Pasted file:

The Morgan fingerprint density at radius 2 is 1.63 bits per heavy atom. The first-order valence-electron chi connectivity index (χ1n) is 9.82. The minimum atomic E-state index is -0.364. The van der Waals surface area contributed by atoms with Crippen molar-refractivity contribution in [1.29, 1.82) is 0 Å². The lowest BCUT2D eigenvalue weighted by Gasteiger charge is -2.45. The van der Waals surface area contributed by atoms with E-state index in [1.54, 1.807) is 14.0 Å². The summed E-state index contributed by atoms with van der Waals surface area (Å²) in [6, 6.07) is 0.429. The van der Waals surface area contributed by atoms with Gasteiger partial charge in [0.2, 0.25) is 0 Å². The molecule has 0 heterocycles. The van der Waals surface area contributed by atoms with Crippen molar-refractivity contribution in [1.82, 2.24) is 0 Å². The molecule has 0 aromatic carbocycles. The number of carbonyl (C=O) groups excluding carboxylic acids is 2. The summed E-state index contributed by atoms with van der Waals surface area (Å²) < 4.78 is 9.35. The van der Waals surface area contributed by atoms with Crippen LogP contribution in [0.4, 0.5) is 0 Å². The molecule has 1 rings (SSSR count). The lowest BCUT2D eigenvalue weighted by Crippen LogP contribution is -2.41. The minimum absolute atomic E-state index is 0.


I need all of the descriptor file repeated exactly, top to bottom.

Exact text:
The Morgan fingerprint density at radius 2 is 1.63 bits per heavy atom. The first-order valence-electron chi connectivity index (χ1n) is 9.82. The minimum atomic E-state index is -0.364. The van der Waals surface area contributed by atoms with Crippen molar-refractivity contribution in [1.29, 1.82) is 0 Å². The lowest BCUT2D eigenvalue weighted by Gasteiger charge is -2.45. The van der Waals surface area contributed by atoms with E-state index in [1.54, 1.807) is 14.0 Å². The summed E-state index contributed by atoms with van der Waals surface area (Å²) in [6, 6.07) is 0.429. The van der Waals surface area contributed by atoms with Gasteiger partial charge in [0.2, 0.25) is 0 Å². The molecule has 0 heterocycles. The van der Waals surface area contributed by atoms with Crippen molar-refractivity contribution in [1.82, 2.24) is 0 Å². The molecule has 0 aromatic carbocycles. The number of carbonyl (C=O) groups excluding carboxylic acids is 2. The summed E-state index contributed by atoms with van der Waals surface area (Å²) < 4.78 is 9.35. The van der Waals surface area contributed by atoms with Crippen LogP contribution in [0.4, 0.5) is 0 Å². The molecule has 1 rings (SSSR count). The lowest BCUT2D eigenvalue weighted by Crippen LogP contribution is -2.41. The minimum absolute atomic E-state index is 0.